Rising graduate underemployment means graduates are increasingly overqualified in their roles and not drawing on the skills acquired at university. This is particularly problematic for those in more general degrees such as humanities, creative arts and social sciences.
Because the survey is conducted four months after course completion, the data represent graduates’ transition to the workforce, rather than giving much insight into their actual labour market achievements.
3. It could lead to discrimination
Some people are more employable than others. This means a university’s graduate employment outcomes will depend on its cohort of graduates.
One of the performance-based measures encourages universities to engage with equity groups – Indigenous, lower socioeconomic status and regional and remote students. But evidence shows low socioeconomic status students are less likely to find work than their peers.
Giving “employment outcomes” double the weight of “participation by equity groups” may lead universities to prioritise enrolling students who are more likely to help them score better on the first measure.
What could the government do instead?
The measure of “overall employment” does acknowledge not all graduates can, or want to, work full-time. Yet, whether they have a job or not doesn’t give any insight into quality. In a recent study, graduates rated enjoyment and interest in their job higher than job security when it came to defining career success.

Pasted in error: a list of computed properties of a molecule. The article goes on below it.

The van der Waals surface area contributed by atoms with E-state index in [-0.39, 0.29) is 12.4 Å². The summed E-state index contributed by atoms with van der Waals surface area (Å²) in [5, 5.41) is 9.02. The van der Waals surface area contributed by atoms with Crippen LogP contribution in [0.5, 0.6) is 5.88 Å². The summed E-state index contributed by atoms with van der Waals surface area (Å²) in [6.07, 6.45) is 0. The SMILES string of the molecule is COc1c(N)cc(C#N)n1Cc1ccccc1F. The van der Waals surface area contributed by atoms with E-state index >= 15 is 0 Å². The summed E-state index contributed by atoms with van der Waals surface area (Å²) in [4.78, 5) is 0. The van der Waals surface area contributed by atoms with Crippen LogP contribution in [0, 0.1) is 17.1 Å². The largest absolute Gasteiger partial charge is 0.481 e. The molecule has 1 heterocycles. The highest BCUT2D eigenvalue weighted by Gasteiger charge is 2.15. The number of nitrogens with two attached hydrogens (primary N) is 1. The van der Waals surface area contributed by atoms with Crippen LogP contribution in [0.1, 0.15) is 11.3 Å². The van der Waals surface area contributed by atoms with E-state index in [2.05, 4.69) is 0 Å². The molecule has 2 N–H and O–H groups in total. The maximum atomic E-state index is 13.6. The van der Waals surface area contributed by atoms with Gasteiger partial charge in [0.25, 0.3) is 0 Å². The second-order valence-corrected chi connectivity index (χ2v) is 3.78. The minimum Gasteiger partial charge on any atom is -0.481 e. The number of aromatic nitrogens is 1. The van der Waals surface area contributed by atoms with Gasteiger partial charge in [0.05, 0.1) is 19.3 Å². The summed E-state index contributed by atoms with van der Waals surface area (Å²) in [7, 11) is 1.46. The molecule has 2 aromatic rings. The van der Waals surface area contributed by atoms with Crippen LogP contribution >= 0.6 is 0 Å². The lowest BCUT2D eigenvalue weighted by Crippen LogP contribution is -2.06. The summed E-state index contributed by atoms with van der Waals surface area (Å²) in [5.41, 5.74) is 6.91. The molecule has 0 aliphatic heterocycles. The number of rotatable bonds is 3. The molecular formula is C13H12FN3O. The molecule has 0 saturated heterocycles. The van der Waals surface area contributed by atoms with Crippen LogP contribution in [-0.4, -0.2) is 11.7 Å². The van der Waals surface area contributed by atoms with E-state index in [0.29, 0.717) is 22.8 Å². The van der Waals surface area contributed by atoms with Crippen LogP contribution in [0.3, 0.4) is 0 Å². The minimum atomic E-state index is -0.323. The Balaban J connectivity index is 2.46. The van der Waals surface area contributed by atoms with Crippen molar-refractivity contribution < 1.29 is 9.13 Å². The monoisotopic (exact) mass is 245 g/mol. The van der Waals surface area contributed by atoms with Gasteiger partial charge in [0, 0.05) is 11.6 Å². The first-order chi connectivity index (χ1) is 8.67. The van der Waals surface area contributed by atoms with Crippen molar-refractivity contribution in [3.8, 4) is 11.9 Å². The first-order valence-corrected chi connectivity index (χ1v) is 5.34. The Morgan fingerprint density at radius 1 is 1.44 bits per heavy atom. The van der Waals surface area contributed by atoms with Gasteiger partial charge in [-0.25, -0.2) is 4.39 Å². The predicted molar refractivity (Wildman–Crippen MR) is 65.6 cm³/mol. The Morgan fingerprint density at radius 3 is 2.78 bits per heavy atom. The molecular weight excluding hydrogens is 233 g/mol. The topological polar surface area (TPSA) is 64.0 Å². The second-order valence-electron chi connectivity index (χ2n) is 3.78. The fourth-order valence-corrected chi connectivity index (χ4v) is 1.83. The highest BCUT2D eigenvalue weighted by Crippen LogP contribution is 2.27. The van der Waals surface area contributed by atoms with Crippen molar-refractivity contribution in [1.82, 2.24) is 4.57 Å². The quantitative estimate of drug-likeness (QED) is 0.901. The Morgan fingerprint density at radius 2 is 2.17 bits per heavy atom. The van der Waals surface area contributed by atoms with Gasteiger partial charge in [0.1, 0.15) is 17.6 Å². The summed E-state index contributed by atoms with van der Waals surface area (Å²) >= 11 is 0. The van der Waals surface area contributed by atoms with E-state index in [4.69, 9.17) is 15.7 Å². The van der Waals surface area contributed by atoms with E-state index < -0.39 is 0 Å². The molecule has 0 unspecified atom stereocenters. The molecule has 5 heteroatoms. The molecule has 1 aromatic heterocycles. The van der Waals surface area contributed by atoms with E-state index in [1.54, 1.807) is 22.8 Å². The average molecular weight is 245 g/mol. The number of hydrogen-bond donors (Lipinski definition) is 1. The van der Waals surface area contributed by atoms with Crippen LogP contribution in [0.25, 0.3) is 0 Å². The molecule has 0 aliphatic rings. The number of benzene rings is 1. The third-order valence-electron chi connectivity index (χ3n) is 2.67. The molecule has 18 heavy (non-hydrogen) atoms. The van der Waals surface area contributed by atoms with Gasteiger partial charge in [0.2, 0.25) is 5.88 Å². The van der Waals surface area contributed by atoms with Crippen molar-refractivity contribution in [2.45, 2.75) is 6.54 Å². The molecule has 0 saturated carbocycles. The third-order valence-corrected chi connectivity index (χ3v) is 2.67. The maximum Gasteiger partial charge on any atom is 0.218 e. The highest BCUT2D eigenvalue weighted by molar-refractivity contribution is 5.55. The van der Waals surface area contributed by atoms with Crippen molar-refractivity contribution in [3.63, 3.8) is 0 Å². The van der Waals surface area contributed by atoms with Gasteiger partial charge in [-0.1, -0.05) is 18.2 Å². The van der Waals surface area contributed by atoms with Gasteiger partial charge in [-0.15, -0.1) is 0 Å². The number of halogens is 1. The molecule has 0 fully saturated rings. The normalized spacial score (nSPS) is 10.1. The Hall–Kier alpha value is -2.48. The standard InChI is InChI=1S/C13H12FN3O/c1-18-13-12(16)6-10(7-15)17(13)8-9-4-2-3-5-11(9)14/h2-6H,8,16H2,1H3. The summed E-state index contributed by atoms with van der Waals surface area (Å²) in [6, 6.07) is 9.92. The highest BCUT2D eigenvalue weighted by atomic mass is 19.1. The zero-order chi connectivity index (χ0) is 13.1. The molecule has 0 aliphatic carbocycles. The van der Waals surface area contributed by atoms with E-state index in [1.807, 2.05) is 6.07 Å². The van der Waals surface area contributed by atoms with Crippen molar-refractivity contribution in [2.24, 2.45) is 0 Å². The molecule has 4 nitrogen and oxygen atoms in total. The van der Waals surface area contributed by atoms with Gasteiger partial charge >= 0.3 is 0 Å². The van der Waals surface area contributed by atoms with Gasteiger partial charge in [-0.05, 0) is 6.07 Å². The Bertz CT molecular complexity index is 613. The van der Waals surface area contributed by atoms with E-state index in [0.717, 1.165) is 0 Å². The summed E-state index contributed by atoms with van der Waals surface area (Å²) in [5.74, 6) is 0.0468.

It’s important for universities to support their graduates in finding quality roles. But whether or not this is happening can only be realistically gauged over a longer period than four months.
The United Kingdom now includes measures for satisfaction and well-being in its own graduate outcomes survey, which it has shifted from six to 15 months after course completion. The UK has done this in recognition of the importance of intrinsic measures, such as career satisfaction, and the need to give graduates time to find their feet in the labour market.
The purpose of education is not just about getting a job. It’s also about empowering students to achieve meaningful and sustainable careers for social and economic good. If the government wants to link universities’ performance to graduate outcomes, it needs an outcomes-based performance measure that universities have greater control over and that is related to students’ career readiness.
Universities could have some control of this by gauging the professional capabilities of students that employers consider important. These include teamwork, communication, critical thinking and problem solving.
Students complete the Student Experience Survey when they start and complete their studies. These data on self-reported capability development could also be linked to later post-graduation responses on career success. This could be done with a more meaningful measure, such as career satisfaction.
Written by Denise Jackson, Associate Professor / Coordinator of Work-Integrated Learning (WIL) programs, ECU School of Business and Law, Edith Cowan University and Ruth Bridgstock, National Senior Teaching Fellow, Griffith University